History of FAO work on nutrient requirements

Knowledge of human energy and nutrient requirements is essential for the complete assessment of food supplies and nutritional needs, enabling governments to monitor nutrition programmes and plan development activities in general. In 1948, the FAO Standing Advisory Committee to the newly-formed Food and Agriculture Organization (FAO) considered that "the problem of assessing the calorie and nutrient requirements of human beings, with the greatest possible degree of accuracy, is of basic importance to FAO". Providing this crucial information has been an important part of FAO's work since its founding.

The primary purpose of expert meetings on requirements has remained the same throughout FAO history: to advise the Directors-General on scientific issues related to energy and nutrient requirements so that appropriate recommendations for action can be formulated. The global scientific community has embraced the advice on requirements, and these recommendations are utilized in virtually all countries. The recommendations have not only reflected the state of knowledge at a particular point in time; they have influenced research agendas and methodologies over the years. The various groups have contributed a set of principles for determining and applying general requirements that have been adopted worldwide.

The first meeting of experts on requirements (energy) was held three years after FAO was founded. In the foreword of the report of this meeting, the first Director of the Nutrition Division, Dr. Wallace R. Aykroyd, observed that "even tentative recommendations would be of immediate practical value to FAO but also to its member countries." The recommendations would also be of value to "nutrition workers and others concerned with the problems of food requirements". The first committee on calorie (energy) requirements made a number of points which are still pertinent today. Among the most important were:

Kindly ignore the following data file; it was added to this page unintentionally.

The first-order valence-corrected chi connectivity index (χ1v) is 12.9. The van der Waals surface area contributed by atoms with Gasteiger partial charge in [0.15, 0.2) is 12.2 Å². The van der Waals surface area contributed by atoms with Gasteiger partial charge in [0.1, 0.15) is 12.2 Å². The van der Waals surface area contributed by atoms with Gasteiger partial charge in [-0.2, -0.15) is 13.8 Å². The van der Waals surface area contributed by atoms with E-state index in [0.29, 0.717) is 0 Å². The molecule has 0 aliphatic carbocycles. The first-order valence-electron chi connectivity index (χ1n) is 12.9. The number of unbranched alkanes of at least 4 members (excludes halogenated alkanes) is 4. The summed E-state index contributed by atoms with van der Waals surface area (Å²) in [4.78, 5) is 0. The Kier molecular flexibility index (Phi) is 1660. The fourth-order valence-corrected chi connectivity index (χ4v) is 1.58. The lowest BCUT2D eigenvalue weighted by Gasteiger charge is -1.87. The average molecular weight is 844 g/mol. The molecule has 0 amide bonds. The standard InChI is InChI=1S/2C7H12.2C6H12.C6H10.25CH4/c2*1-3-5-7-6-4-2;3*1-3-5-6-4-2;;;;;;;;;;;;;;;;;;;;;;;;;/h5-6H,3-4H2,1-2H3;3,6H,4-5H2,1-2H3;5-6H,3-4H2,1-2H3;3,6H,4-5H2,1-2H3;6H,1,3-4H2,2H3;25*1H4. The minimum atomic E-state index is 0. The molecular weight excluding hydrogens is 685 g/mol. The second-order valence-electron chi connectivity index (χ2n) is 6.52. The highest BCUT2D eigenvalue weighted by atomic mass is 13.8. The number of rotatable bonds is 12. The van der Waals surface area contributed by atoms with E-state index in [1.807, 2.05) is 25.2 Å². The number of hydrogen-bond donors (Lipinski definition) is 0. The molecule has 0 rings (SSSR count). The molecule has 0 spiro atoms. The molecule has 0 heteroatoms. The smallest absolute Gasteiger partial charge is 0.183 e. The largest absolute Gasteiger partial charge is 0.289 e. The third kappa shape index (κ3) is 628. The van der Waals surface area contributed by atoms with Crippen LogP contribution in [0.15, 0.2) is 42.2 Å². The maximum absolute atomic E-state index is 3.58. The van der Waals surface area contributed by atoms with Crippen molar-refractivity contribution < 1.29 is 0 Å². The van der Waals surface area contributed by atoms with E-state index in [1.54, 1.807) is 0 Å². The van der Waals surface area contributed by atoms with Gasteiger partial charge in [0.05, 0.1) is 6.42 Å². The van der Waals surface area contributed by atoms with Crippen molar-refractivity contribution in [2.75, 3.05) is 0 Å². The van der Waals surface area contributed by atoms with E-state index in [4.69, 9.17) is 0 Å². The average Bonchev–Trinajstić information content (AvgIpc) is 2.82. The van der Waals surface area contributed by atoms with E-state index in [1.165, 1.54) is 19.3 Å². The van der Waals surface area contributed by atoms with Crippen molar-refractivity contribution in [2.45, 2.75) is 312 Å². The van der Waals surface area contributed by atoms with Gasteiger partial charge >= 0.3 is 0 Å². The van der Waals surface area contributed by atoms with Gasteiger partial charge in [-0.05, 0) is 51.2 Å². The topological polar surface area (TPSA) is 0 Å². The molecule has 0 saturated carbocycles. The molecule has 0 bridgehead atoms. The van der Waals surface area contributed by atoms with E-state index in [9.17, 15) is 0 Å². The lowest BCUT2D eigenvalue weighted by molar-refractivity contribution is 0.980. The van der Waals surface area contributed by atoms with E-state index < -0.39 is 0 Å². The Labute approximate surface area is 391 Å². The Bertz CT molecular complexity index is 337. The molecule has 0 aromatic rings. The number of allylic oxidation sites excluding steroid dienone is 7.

• Requirements were intended for groups of persons rather than individuals, i.e., an average requirement can never be compared directly with an individual (requirement).
  • Judgement must be exercised in interpreting and using requirement values.
  • It is essential to address the practical applications of the requirements, a task assigned to the Secretariat.

Under the auspices of FAO, scientific and technical recommendations are made by expert groups comprised of individuals who are appointed to serve in their personal capacity. The FAO Constitution states that expert groups, such as those dealing with nutrient requirements, can be established by the FAO Conference and Council or at times, at the discretion of the Director General.

last updated:  Tuesday, February 15, 2011